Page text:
Friday, November 28, 2008


Australia is the kind of movie that makes you remember what movies can do, it’s the kind of movie that wraps you up in the story and creates more than just striking images, it creates incredible film moments. Most movies are about telling stories, they go through the beats of the story in a perfunctory way, playing out the script to its conclusion. Some movies spend a lot of time on the visuals, and create beautiful images. But, truly great filmmaking is about a lot more than capturing interesting images. It’s about combining those images with music, and the emotion you get from being engaged with the narrative to create something transcendent. Watching this film, I kind of knew most of the story beats, things proceed as you’d probably expect them to, but, like the best stories, it made me doubt that what I knew would happen would happen, making the moment that might seem objectively inevitable so powerful in the happening.

I love both Baz Lurhman’s previous films, but see flaws in them as well. Moulin Rouge is a really frustrating movie for me in some ways because there’s moments in there that are as amazing as anything in cinema, think the love song medley atop an elephant, which culminates in an utterly exhilarating, swirling 360 camera shot, or the harrowing “Come What May” finale. But, then there’s moments that are just awful, like some of the goofier stuff with the Bohemians, and the “Like a Virgin” sequence. Romeo and Juliet is equally full of brilliant moments, the scene where Juliet walks past the fish tank with angel wings on is one of the most memorable single images of film in the 90s, and I love the overwhelming neon crosses lurking in the background of seemingly every scene.

Australia scales back on some of the eccentricity of his previous films, and their hyperpop postmodern aesthetic. It feels in a lot of ways like a lost film from classical Hollywood, epic in scale and emotion in the way those films were. An epic romance between an initially stuck up society lady and a roguish, but charming man against the backdrop of war could just as easily summarize Gone With the Wind as it could this film. Most classical Hollywood films didn’t have the veneer of irony that lies over so much of our cinema, and culture in general, today. We can watch them and laugh at the overblown scores or overwrought acting, disparage the films instead of engaging with them. Admittedly, some of the films were just bad or overdone, but at its best, classical Hollywood managed to make films that created these exquisite emotional dramas and then played them to the hilt.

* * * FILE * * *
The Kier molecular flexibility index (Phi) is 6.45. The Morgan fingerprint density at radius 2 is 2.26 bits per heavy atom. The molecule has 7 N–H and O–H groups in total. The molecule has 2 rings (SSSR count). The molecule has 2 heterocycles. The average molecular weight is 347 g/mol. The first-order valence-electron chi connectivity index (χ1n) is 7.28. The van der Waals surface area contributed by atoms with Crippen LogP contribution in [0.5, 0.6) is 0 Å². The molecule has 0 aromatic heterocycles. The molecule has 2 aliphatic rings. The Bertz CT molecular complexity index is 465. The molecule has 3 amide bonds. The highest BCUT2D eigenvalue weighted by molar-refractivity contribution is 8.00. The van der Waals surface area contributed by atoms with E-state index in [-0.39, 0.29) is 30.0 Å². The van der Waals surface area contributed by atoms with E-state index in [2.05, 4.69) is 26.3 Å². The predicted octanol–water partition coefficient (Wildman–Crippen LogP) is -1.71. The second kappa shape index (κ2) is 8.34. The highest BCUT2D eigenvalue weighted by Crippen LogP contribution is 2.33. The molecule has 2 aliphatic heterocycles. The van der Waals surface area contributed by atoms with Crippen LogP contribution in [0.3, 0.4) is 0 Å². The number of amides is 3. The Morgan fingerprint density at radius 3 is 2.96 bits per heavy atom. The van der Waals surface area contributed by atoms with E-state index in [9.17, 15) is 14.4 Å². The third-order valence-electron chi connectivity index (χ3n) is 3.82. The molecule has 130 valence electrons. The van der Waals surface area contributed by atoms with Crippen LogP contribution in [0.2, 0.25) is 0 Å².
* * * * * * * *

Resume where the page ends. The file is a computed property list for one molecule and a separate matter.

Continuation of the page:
Think of Casablanca, a film that holds up today, and will forever. It’s such a perfect mix of personal drama and larger scale conflict, using the war to magnify the individual stories. Without the war, the Rick/Ilsa drama doesn’t mean as much, and without their relationship, the war story feels remote and intellectual, instead of emotional. The oncoming troops may be a real danger for all involved, but we feel that danger because of what it means to our heroes. One of the few films more recently that captures that feel is The Empire Strikes Back. That’s a film that features a similarly big score and emotional scale, the doomed lovers and the evil empire are the same, only the circumstances are different.

Australia manages to capture that same feel, with its blend of interpersonal romantic drama and larger scale conflicts, each accentuating the other. It’s not the most innovative or groundbreaking film that Baz has done, but it made feel so much for the characters, get so absorbed in the emotional moments, that’s why I loved it.

The film has two fairly distinct parts, the cattle drive section resolves itself in such a way that the movie could end there and be perfectly satisfactory. This sequence has a lot more in common with most classic Hollywood Westerns than most of today’s gunslinger driven Westerns. Driving cattle around, was always the big thing, with the conflict between the wild and civilization as the centerpiece. The film echoes the iconic opening and closing shots of The Searchers a number of times, with its positioning of Sarah in the door frame, looking out at her ranch. The traditional Western deals with a protagonist who is too wild for civilization, and spends his time on the outskirts, making new territory safe for the people in town. Hugh Jackman’s Drover fits this description pretty neatly, and as is typical, he meets with up a civilized woman, who he in turn brings into his world, liberating her from stuffy societal expectations, and freeing up to a new kind of experience.

Like a lot of old Hollywood stars, Nicole Kidman has a very specific star persona. She has taken on a wide variety of roles, but there’s always an essential coldness to her, and Baz plays on that cool here by starting her out as the very English ice queen, then gradually melting her through her relationship with The Drover. Nicole is widely known, but I don’t think she’s ever been a huge draw at the box office. A lot of people dislike her, and my favorite roles of hers do play on that image, particularly her work in The Hours and Dogville. There’s a lot of joy in watching Sarah learn to do these wild things, like try to herd cattle or try to console Nullah after his mother died because we want to see Nicole Kidman do the same things. How would Nicole Kidman talk to you if your mother died? She can’t express feelings, right? Well, the film plays with that, and lets us see her develop in the kind of person who can feel.

In this film, the conflict between the wild and civilization is incarnated in Nullah, the mixed race child. He is not at home in either world at the beginning, bound by Fletcher and societal rules that could get him taken away from home and sent to a mission. Over the course of the film, he embraces both sides of his personality, using the Aboriginal ‘magic’ to connect with his grandfather, and save the cattle from going over the cliff. That moment was one of the awe inspiring bits I’m talking about. We watch the cattle running wild, the horses teetering on the edge of the cliff, tension is huge, magnified by Flynn getting run over. It’s all building up to this lone kid standing on the edge of a cliff, hoping to hold back the horde, and then he does it. In film, it’s the build up where you really feel things. Even if the cattle ran over the edge, that would still be kind of an emotional release, you’d know what was going to happen. The tension is in uncertainty, in the cattle running at this kid as he grits his teeth and prays that he can stop them.